Herding with costly information and signal extraction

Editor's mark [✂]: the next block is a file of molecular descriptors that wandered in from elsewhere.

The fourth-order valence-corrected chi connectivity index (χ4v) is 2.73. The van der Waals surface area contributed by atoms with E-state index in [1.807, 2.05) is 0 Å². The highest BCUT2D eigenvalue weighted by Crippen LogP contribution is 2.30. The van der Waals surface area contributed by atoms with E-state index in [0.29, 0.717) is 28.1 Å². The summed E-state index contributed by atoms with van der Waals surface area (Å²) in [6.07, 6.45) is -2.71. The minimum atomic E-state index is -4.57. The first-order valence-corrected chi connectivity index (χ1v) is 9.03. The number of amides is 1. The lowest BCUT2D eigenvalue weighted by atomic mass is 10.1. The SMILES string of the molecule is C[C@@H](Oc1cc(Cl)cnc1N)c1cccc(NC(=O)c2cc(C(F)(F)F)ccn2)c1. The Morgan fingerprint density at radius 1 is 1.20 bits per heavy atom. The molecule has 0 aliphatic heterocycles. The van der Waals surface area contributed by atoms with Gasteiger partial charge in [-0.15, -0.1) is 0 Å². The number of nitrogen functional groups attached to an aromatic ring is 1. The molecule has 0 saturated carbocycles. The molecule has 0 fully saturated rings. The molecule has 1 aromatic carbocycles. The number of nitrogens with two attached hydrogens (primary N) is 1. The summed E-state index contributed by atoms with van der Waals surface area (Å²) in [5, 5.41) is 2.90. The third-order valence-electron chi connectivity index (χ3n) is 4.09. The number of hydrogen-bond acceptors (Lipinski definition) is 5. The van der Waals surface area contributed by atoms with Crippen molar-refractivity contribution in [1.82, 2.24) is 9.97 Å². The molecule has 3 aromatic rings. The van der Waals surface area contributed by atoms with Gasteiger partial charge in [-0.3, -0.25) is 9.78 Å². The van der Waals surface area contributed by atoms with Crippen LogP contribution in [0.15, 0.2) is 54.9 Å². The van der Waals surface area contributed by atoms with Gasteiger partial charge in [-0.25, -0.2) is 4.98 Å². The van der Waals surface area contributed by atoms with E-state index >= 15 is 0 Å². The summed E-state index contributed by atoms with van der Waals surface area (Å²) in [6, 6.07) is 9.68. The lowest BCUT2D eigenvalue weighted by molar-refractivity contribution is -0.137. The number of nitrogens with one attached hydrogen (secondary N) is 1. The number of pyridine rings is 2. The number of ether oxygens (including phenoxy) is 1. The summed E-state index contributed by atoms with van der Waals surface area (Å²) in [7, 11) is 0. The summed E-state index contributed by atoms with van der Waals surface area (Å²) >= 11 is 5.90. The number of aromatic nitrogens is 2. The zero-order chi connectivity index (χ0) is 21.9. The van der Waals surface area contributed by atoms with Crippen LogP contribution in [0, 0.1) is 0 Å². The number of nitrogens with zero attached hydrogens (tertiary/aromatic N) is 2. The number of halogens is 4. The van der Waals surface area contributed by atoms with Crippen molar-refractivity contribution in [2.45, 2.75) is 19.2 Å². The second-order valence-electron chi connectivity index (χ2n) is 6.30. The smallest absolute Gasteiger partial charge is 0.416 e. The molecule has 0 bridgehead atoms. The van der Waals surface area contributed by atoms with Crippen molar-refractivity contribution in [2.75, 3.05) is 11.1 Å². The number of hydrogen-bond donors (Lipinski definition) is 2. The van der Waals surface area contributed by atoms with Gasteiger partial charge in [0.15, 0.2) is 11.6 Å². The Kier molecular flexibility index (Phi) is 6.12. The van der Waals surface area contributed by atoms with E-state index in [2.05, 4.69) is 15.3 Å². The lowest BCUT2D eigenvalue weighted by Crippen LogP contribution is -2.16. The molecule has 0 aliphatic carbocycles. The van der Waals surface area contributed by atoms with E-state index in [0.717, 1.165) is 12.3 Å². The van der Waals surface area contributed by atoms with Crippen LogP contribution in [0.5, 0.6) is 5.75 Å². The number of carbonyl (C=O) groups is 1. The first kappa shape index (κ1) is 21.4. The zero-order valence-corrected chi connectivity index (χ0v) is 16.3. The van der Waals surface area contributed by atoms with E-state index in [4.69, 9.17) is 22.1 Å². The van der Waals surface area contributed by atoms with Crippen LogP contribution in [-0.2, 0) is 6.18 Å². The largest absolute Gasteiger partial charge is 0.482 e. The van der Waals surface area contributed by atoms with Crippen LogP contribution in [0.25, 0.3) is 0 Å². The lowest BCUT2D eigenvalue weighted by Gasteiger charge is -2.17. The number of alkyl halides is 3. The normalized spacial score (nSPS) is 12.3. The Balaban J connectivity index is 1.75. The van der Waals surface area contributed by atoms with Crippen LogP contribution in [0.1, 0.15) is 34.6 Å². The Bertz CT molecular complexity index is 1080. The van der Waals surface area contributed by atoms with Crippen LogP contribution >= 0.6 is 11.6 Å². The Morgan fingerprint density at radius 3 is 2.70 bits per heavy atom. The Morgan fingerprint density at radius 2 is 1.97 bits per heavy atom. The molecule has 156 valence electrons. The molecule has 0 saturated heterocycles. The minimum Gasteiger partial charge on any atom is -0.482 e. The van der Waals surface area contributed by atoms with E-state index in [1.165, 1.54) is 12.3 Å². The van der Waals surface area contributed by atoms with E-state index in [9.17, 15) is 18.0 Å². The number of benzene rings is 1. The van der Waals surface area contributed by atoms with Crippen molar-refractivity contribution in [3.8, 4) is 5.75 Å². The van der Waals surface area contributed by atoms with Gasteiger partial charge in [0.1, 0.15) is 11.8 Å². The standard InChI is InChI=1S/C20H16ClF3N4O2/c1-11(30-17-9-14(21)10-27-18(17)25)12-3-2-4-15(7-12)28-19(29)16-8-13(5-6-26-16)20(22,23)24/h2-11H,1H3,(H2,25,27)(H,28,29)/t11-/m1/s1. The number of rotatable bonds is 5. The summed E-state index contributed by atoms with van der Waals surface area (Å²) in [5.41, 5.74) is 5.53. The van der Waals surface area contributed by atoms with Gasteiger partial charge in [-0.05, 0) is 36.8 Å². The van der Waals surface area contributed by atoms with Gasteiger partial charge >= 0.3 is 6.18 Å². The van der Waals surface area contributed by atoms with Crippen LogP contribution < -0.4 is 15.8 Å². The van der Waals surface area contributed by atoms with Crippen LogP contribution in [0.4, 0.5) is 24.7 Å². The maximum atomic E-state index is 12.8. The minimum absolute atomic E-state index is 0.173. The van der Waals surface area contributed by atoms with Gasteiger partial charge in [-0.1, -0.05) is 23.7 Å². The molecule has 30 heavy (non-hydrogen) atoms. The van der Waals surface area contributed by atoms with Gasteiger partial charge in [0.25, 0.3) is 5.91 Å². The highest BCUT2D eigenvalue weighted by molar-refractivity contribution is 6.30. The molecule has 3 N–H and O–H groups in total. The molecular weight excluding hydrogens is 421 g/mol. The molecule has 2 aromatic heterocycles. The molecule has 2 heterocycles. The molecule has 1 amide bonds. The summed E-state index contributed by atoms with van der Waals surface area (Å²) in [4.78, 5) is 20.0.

Costly signal acquisition compels decision-makers to choose between acquiring private signals and following their predecessors, which can result in problems associated with signal extraction. The results show that the information externality of the second decision-maker influences the efficiency of herd behavior among subsequent decision-makers. If the second decision-maker acts differently than his predecessor, the followers take a free ride on his signal acquisition and act correctly. However, if the second investor acts in the same manner as his predecessor, the followers will acquire the costly signals only if the precision of their private signals is significant, otherwise herding is inefficient.
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